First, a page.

Putting Equality Firmly At The Centre Of The Big Picture

Posted On 22/03/2022

‘We are our most powerful when we work together’. That is the message that comes loud and clear from talking to Marijke Fleuren following the publication of the Report ‘Towards more gender equality in sport’ from the High Level Group on Gender Equality in Sport (2022).

The High-Level Group (HLG) was set up with one main aim: to achieve a more equitable gender balance in sport overall. It was established by Commissioner Mariya Gabriel in 2020 and has 15 representatives from across the world of sport, including government bodies, non-governmental organisations and sports federations. Its recommendations and action plan apply to the EU Member States, national and international sports bodies and local and grass roots level organisations.

Fleuren is a well-known and highly regarded advocate for gender equality through her work on the IOC Women in Sport Commission and the FIH Women in Sport Committee. In addition, Fleuren is leading the EHF’s work on gender balance in the Board rooms and on coaching programmes of the EHF’s Member National Associations. All the NA’s signed an Equally Amazing Charter in 2019, stating what each of them plans to do over the coming years on gender balance.

Within the HLG, Fleuren’s work with FIH and EHF meant she was one of the people on the group who had ‘walked the walk,’ and had working instances of how gender equality policies could be implemented. This insight was vital for her to bring to the group’s thinking.

‘I tried to bring into the HLG the experiences we have had in hockey and also from SWinG (Supporting Women in achieving their Goals), because we have got some fantastic insights into leadership, particularly from SWinG. Unfortunately, these ideas didn’t all get taken up because we still need to see research to show they are effective.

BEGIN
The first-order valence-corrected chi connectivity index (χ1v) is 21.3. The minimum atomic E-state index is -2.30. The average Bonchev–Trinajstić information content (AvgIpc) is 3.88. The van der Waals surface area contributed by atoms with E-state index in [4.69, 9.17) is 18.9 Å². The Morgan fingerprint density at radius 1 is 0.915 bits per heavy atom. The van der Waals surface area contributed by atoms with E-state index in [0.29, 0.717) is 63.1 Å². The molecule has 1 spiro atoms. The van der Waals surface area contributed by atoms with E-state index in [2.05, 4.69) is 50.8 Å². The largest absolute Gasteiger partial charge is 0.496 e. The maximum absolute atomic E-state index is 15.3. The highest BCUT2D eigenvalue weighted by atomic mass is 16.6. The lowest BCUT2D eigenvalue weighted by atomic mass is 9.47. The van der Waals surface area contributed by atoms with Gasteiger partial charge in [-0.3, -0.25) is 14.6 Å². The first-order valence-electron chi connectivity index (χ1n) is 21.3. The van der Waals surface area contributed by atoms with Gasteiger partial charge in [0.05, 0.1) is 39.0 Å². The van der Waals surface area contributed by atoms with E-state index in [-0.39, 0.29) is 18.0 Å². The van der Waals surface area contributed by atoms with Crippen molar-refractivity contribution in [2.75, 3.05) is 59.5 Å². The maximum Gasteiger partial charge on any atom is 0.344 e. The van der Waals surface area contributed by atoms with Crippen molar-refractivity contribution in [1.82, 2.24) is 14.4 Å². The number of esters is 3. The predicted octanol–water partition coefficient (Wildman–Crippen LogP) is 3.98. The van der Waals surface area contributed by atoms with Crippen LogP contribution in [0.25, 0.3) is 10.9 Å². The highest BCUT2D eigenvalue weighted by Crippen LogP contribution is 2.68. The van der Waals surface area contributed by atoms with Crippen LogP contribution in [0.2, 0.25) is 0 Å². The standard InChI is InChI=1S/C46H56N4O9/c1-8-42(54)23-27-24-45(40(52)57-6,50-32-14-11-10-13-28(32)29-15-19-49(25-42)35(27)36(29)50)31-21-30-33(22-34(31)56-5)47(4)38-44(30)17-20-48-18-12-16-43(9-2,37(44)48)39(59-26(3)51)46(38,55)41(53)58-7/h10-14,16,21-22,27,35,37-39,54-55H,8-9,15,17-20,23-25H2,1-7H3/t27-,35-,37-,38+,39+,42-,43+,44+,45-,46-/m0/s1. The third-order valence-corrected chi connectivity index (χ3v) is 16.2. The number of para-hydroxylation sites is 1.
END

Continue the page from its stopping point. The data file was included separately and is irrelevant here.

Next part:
‘What I consider as an important result of the report is the list with transversal subjects next to the main areas where gender equality must come up to speed. It is good to see budget and communications alongside participation and leadership, as these are all important areas within gender equality. To come forward with good recommendations, the group experienced a wide range of presentations from inside and outside the sport. We had a very good presentation from the European Broadcasting Union (EBU) for example.’

In a fact-sheet produced by the High Level Group on Gender Equality in Sport, the gender disparities are made abundantly clear: participation, coaching and officiating, leadership, media coverage and pay levels/contracts – these are all areas in which gender gaps remain. In addition to these five areas of concern is the worrying fact that gender-based violence – physical, sexual and psychological – is still, shockingly, still experienced by women to a far greater degree than by men.
However, change is afoot and there have been some significant steps forward. Examples include the fact that principles of gender equality are firmly enshrined in any action funded by Erasmus+ Sport. Awareness is rising through studies and discussions within the Commission Expert Group on Good Governance. Initiatives such as the #BeInclusive EU sports Awards recognise the work of sports that use activity to increase social inclusion.